Article Index


Section 1.  What are Wetlands and Why are They Important


Wetland losses have occurred in New York State since colonial times.  Wetlands were ditched, drained, filled, or otherwise destroyed.  A simple definition of a wetland is an area within a watershed [drainage basin of a body of water] where land and water meet.   They occur in transitional areas between deeper aquatic and drier upland plant and animal communities, and often have some of the qualities of both. Wetlands can also exist when groundwater flows near or at the soil surface, saturating the soil and the root zone of the plants that grow there. Society and scientists have created numerous definitions of wetlands, depending on how they -- both the definitions and the wetlands -- will be used. An excellent source of the history of wetland definitions may be found in the book, Wetlands: Characteristics and Boundaries [see link below].

Freshwater wetlands commonly include marshes, swamps, bogs, and fens, cover about four percent of the land area in the State, and are found within each New York town. Tidal wetlands are wetlands influenced by tides and they line much of the salt-water shore, bays, inlets, canals, and estuaries of Long Island, New York City, and Westchester County. Tidal freshwater wetlands primarily receive fresh water inflows but retain some tidal influence and are found along the upper reaches of the Hudson River, Nissequogue River, and other tidally influenced rivers. For specific regulatory definitions, visit the NYSDEC websites listed below or review the materials enclosed.

Values of Wetlands within Watersheds Wetlands are valuable components of watersheds for many reasons.  As wetland area and function decreases over a period of years or decades, the overall quality and quantity of the surface water flow within the watershed is altered and often expensive man-made utilities are required to make up for the loss of the wetland functions.  A community that incorporates growth while maintaining or improving wetlands and wetland functions can achieve lower flood peaks, fewer drought periods, more wildlife and habitat, and better surface water quality than comparable watersheds with fewer wetlands. Wetlands also provide recreational opportunities for boating, hiking and bird watching, and aesthetic value in the landscape. Tidal wetlands are valued for marine food production; wildlife habitat; flood, hurricane, and storm control; recreation; cleansing of ecosystems; absorption of silt and organic material; education and research opportunities; and aesthetic values. Areas adjacent to tidal wetlands often carry many of the same or similar valuable attributes and, in addition, provide a valuable buffer for the wetlands.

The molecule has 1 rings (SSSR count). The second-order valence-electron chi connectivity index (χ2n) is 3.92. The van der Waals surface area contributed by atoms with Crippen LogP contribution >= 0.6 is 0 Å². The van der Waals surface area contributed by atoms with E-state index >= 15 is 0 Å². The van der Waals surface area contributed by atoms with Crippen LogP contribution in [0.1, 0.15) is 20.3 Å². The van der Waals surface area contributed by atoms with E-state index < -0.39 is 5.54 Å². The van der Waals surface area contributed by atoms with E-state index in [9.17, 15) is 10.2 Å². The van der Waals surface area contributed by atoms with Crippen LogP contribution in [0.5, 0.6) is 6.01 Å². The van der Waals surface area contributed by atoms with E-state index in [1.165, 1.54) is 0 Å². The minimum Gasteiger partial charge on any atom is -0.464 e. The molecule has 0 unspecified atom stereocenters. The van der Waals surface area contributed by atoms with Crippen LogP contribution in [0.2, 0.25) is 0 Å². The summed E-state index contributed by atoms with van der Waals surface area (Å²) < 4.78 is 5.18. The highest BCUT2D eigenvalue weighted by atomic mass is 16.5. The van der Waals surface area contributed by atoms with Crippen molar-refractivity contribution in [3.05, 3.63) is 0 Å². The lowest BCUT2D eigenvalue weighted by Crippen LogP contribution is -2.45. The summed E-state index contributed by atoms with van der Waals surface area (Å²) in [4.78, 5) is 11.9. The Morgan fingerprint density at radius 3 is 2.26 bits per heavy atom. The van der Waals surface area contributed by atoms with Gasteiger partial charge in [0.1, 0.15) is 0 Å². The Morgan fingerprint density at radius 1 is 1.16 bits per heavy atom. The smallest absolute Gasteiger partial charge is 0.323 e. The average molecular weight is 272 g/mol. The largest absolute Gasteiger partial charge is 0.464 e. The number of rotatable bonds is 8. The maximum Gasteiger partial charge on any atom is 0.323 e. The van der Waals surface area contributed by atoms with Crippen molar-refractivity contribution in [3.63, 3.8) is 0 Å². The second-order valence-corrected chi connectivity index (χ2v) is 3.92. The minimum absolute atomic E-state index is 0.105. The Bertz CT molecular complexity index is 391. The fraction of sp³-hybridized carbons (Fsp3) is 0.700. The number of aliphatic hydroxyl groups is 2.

Locating and Recognizing Wetlands Many tools are available to aid a community in locating wetland resources.  Most can be found at their County Soil and Water Conservation District or Planning office.  See Section 8 for more details on where to find these resources.

The following publications discuss in greater detail the characteristics, functions, and values of freshwater and tidal wetlands in NY.  Additional information on watersheds is located in Section 2.




Relevant Websites:

Association of State Wetland Managers
New York State Wetlands Forum, Inc.
League of Women Voters Wisconsin: Wetlands
EPA Office of Wetlands, Oceans, and Watersheds
EPA Office of Wetlands
EPA’s Wetland Fact Sheet Index
Wetlands: Characteristics and Boundaries
Ecological Communities of New York State
NYS DEC Freshwater Wetlands
NYS DEC Tidal Wetlands
NYSDEC Tidal Wetland Categories
USDA NRCS “Where the Wetlands Are”
Syracuse Blue Print Company, Inc.
               [printer of NYS Freshwater Wetland maps]
Wetland Words and What They Mean:

Wetland Hydrology                
Words Related to Soils